The will to keep a National Health Service

There is worry and agitation in the country about the NHS, with various movements organising protests. But the majority of MPs and practically all of the media support privatisation.  The reforms are introduced in ways that make them incomprehensible to the public, in order to avoid the possibility of any dangerous ‘extra-parliamentary’ actions.  The Health and Social Care Act 2012 is virtually impenetrable; the Wikipedia entry for it, which echoes many critical commentators, says that the Act “removed responsibility for the health of citizens from the Secretary of State for Health, which the post had carried since the inception of the NHS in 1948.” But the public would be utterly unable to understand this if they looked at the Act itself, which states:

“Secretary of State’s duty to promote comprehensive health service:

(1) The Secretary of State must continue the promotion in England of a comprehensive health service designed to secure improvement—

(a) in the physical and mental health of the people of England, and

(b) in the prevention, diagnosis and treatment of physical and mental illness.”

You have to realize that the responsibility of the Secretary of State for Health now is to ‘promote’ a comprehensive health service, not to provide one.  This seemingly innocuous change in vocabulary is designed to permit privatization; it is also designed to be incomprehensible. Add to this the intricate system of financing or ‘commissioning’ services, and the public is utterly lost. Those with an understanding of the matter have not enough political clout to make themselves heard.  Jeremy Corbyn is virtually on his own in Parliament, and cannot do enough.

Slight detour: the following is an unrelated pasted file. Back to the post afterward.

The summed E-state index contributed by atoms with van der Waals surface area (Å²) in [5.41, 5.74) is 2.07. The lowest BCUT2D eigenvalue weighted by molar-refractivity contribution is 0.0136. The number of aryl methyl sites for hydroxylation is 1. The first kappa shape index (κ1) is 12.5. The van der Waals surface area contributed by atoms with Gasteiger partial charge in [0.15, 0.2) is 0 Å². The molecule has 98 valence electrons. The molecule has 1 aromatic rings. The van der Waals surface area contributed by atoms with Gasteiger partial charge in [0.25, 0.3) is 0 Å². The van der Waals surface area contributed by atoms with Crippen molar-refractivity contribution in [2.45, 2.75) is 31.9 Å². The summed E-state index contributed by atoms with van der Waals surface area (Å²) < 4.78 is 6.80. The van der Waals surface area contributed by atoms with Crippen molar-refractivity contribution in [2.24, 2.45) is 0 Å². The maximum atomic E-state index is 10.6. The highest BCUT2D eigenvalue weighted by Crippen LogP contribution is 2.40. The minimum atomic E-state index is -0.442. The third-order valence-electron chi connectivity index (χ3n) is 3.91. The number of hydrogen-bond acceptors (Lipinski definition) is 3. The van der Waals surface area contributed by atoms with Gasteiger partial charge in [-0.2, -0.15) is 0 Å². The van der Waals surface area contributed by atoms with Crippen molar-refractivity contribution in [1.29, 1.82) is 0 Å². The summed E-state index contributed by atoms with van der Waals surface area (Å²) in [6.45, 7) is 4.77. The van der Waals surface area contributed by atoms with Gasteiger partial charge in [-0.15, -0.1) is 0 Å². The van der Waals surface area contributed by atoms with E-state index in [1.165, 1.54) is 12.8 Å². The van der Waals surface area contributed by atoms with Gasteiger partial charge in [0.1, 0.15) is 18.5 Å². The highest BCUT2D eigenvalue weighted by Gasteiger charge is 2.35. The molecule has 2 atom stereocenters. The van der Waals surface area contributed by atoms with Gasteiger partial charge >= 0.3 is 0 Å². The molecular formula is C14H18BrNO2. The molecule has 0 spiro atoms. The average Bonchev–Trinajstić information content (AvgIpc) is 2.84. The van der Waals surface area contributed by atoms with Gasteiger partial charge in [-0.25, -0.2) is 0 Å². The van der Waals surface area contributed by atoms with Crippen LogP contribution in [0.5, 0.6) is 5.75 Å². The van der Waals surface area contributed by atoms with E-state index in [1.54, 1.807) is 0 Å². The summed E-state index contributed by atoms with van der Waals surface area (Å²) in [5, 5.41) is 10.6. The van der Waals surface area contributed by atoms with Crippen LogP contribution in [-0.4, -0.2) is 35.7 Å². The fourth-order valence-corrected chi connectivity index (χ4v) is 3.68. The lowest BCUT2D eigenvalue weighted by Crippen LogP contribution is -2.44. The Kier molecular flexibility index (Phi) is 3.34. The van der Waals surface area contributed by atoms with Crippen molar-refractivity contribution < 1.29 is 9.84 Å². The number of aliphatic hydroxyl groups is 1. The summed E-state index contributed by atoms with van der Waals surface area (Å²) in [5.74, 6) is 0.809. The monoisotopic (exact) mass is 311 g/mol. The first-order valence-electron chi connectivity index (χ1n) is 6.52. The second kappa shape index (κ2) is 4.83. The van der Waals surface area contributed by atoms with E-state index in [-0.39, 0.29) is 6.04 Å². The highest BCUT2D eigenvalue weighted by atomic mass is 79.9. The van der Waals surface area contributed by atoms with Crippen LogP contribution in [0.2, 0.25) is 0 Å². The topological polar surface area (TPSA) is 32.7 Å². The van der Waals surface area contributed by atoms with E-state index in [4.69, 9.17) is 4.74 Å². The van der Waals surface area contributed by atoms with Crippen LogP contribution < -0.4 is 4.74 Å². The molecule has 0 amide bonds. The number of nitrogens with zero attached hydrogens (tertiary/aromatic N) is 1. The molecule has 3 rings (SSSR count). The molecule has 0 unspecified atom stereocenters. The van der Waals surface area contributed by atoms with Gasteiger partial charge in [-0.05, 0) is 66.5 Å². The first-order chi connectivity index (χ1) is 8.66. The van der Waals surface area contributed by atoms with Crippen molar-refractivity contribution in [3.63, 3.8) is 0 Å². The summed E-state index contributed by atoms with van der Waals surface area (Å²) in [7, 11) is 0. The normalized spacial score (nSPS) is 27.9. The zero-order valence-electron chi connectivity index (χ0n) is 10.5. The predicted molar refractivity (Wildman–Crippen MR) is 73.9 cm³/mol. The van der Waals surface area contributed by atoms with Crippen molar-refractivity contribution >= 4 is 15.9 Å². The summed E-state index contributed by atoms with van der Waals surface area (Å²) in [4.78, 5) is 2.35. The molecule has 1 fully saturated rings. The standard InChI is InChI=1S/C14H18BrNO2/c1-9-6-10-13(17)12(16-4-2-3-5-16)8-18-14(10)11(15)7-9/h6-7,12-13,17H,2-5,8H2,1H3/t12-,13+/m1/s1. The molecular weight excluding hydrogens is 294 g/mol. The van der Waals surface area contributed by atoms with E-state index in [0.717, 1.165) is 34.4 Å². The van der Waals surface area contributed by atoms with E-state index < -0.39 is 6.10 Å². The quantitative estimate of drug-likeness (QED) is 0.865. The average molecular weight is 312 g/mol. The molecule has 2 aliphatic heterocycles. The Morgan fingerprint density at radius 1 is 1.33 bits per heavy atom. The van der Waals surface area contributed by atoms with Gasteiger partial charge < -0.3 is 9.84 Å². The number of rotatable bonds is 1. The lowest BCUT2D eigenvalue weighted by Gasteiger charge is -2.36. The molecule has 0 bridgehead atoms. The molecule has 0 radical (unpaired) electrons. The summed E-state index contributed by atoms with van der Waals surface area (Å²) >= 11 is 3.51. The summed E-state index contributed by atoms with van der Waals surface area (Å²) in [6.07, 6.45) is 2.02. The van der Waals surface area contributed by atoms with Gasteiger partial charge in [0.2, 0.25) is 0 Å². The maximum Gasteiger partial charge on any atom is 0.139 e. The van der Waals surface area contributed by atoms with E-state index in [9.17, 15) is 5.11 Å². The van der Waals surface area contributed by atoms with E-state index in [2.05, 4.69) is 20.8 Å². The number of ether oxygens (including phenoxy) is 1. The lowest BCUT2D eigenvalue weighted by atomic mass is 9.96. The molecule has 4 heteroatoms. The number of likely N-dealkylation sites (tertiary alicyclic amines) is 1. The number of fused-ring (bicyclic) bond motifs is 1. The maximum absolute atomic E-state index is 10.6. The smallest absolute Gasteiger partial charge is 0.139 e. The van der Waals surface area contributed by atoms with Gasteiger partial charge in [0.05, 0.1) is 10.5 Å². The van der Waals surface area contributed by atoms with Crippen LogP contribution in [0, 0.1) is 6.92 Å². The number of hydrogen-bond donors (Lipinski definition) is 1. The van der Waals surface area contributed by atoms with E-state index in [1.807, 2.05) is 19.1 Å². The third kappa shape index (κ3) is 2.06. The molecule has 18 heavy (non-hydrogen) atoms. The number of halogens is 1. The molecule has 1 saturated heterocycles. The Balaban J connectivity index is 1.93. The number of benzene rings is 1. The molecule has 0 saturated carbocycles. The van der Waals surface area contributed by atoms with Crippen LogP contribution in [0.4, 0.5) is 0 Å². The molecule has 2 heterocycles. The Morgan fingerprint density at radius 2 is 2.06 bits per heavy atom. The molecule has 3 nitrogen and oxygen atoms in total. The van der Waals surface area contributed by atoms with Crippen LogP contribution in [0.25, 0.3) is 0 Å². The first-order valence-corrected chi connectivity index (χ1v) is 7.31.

BBC playing at War

The public is being manipulated on another front, by the BBC. The BBC announcers routinely talk about ‘Russian aggression’ and ‘Putin’s aggressive designs’ as if they were facts. On 3 February BBC2 showed ‘World War Three—Inside the War Room”, a mock documentary based on a Russian attack on the Baltic States leading to a nuclear conflagration.  The Daily Telegraph described it as follows: “World War Three: Inside the War Room convenes a war cabinet of former military and diplomatic figures to react to a hypothetical but all too plausible confrontation in Eastern Europe, given Russia’s 2014 annexation of Crimea.”  The Daily Mail explains: “The tension builds and the doomsday scenario reaches its climax as the war room hears that Putin has ordered London to be nuked next.”

The programme is supposed to be ‘a warning to Russia’ not to invade the Baltic States, even in the event of attacks on Russians living there. The programme is also a piece of propaganda made to influence British opinion against Russia. Nowhere is the truth said, that Crimea is overwhelmingly Russian and that it was only attached to Ukraine as an administrative measure, in 1954.  A referendum on 16 March 2014 gave support to what was in effect a reunification.

20 000 Russian soldiers were present in Crimea legally at the time. Russia’s Black Sea Fleet is based in Crimea, and no one with any sense would want to deprive a country of its fleet. It was a matter of survival for Russia that Crimea did not become embroiled in the civil war that rages in Ukraine thanks to EU and US interference and regime change policies.  The BBC mock documentary of course did not mention any of this, nor did it mention the commitment given to Russia at the time of the dismantling of the Soviet Union that NATO would not encroach on Russia’s sphere of influence.  Now Russia is entirely surrounded by NATO countries on its Western borders.

As with the NHS, the public is kept misinformed, and ‘softened up’ to accept what will eventually appear as ‘inevitable’.